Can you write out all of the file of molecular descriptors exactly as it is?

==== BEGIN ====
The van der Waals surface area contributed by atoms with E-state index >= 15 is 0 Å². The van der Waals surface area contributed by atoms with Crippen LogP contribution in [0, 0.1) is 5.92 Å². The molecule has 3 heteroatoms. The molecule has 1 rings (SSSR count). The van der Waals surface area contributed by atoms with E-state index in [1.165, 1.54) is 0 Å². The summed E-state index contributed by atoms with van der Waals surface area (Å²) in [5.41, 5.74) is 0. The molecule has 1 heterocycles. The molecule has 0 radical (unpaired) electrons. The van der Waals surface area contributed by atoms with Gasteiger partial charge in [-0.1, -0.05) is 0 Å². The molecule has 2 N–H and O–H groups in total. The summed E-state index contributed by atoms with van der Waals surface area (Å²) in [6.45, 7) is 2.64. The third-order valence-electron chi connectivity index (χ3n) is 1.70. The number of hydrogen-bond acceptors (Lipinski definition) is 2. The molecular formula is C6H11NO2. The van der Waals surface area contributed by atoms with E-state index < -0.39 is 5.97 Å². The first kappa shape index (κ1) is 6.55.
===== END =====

The van der Waals surface area contributed by atoms with E-state index >= 15 is 0 Å². The van der Waals surface area contributed by atoms with Crippen LogP contribution in [0, 0.1) is 5.92 Å². The molecule has 3 heteroatoms. The molecule has 1 rings (SSSR count). The van der Waals surface area contributed by atoms with E-state index in [1.165, 1.54) is 0 Å². The summed E-state index contributed by atoms with van der Waals surface area (Å²) in [5.41, 5.74) is 0. The molecule has 1 heterocycles. The molecule has 0 radical (unpaired) electrons. The van der Waals surface area contributed by atoms with Gasteiger partial charge in [-0.1, -0.05) is 0 Å². The molecule has 2 N–H and O–H groups in total. The summed E-state index contributed by atoms with van der Waals surface area (Å²) in [6.45, 7) is 2.64. The third-order valence-electron chi connectivity index (χ3n) is 1.70. The number of hydrogen-bond acceptors (Lipinski definition) is 2. The molecular formula is C6H11NO2. The van der Waals surface area contributed by atoms with E-state index < -0.39 is 5.97 Å². The first kappa shape index (κ1) is 6.55.